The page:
Congratulations to former AHA president Natalie Zemon Davis for winning the $785,000 Holberg International Memorial Prize for 2010. This prize recognizes “outstanding scholarly work in the academic fields of the arts and humanities, social sciences, law and theology.” Meanwhile, we also note the sad news of the loss of Richard Stites, historian of Russian culture. We bring you two articles on politics and history: a new version of American history and the Texas Board of Education’s questionable textbook revisions. On the topic of advice for the history profession read some thoughts on different approaches to tenure and how to write an article this summer.
The National Library of Medicine’s History of Medicine Division “collects, preserves, interprets, and presents materials documenting the history of medicine, biomedical science, health and disease in all time periods and cultures.” On their web site you’ll find links to historical collections (and how to use them), exhibitions (traveling exhibitions, online exhibitions, and digital projects), and pages especially for first time visitors, scholars and historians, image and film researchers, and teachers and students.
Much of the National Library of Medicine’s historical collections must be accessed through the History of Medicine Reading Room (often after submitting a request through the LocatorPlus library catalog), including tens of thousands of books, hundreds of manuscripts, and thousands of films.
In our roundup this week we have links to a look back on the life of Howard Zinn, news of a new children’s history museum, steps to open a Ulysses S. Grant library, a request for input from the National Archives, a look at combining history and video games, and new evidence in the history of surgery. Then, some digital history: the BBC and British museum join forces in a podcast, Priya Chhaya describes “Historian 2.0,” a blog series about the digital archives of every state continues, and the University of Chicago Press releases this month’s free e-book.
The Special Collections of the USDA’ National Agricultural Library (NAL) offer agricultural historians, and those with similar interests, access to “rare books, manuscript collections, nursery and seed trade catalogs, photographs, and posters from the 1500s to the present.” Visit the library 8:30 am to 4:30 pm (or the Special Collections 8:30 am to 12:00 pm and 1:00 pm to 4:00 pm) Monday through Friday at the National Agricultural Library’s Abraham Lincoln Building in Beltsville, Maryland.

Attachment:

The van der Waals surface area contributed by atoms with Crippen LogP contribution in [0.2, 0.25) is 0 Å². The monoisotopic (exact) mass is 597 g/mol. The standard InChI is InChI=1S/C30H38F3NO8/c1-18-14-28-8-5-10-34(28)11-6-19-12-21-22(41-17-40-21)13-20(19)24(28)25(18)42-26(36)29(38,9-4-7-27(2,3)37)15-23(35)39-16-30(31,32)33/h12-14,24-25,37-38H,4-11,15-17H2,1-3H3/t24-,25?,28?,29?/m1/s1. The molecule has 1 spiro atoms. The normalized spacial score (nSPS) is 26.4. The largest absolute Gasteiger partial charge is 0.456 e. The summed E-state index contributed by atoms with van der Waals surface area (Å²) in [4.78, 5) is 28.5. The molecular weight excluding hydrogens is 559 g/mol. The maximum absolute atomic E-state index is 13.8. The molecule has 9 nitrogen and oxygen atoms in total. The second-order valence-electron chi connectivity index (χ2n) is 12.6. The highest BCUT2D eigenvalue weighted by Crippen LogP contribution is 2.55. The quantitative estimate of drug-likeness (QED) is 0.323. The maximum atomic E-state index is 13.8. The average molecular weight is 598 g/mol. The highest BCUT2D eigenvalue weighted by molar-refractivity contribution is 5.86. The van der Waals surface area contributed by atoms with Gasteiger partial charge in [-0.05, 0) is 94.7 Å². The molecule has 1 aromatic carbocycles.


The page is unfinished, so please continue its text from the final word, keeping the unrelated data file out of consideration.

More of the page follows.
But, before you make the trip, see what all the National Agricultural Library’s Special Collection has to offer online.
Happy Holidays! On this Christmas Eve, check out a collection of digital humanities sessions at our upcoming annual meeting, take a peek at the making of an online exhibit, and consider what could have been if Alexandria and Arlington had never left Washington, D.C. Then, get in the holiday spirit with notable snowstorms of the past, a digitized version of Dickens’ “A Christmas Carol,” a reenactment of Washington’s Christmas crossing of the Delaware, and archives of Christmas kitsch and Hanukkah caroling.
Happy Thanksgiving! In honor of this delicious holiday, we start off this week’s What We’re Reading with Thanksgiving and food related posts. Then, check out images from the Library of Congress’s Flickr page, Yuri Dojc’s “Last Folio” exhibit, and a forgotten file at the Denver Post. Finally listen to an NPR story on “An Unlikely African-American Music Historian,” take a look at “Mr. Wilson’s University,” and check out Jeffrey Herf’s “Hate Radio” along with Richard Wolin’s response, ”Herf’s Misuses of History.”
Thanksgiving and Food Related Posts
- The Year We Had Two Thanksgivings
This page from the Franklin D.
It seems hard to believe that a mere 20 years ago, a physical barrier ran through Berlin, Germany, dividing the city’s residents in two. The Berlin Wall symbolized the Cold War, serving as an incessant reminder to East and West Berliners of their turbulent past, which only bled into their present isolation.
Until November 9, 1989, when the world watched as Berliners traveled freely, harmoniously from the east side of the Germany to the west, from the west side of Germany to the east.
In the news this week, Harvard University opened DASH, “a central, open access repository for the scholarly output of faculty and the broader research community at Harvard.”Meanwhile, the Library of Congress announced it will acquire the Jack F. Kemp collection. Those in the classroom may want to check out two links included this week: resources for Constitution Day and an archive of information on the American presidents. We also link to an article on the history of homeownership in the U.S., and why renting isn’t such a bad idea.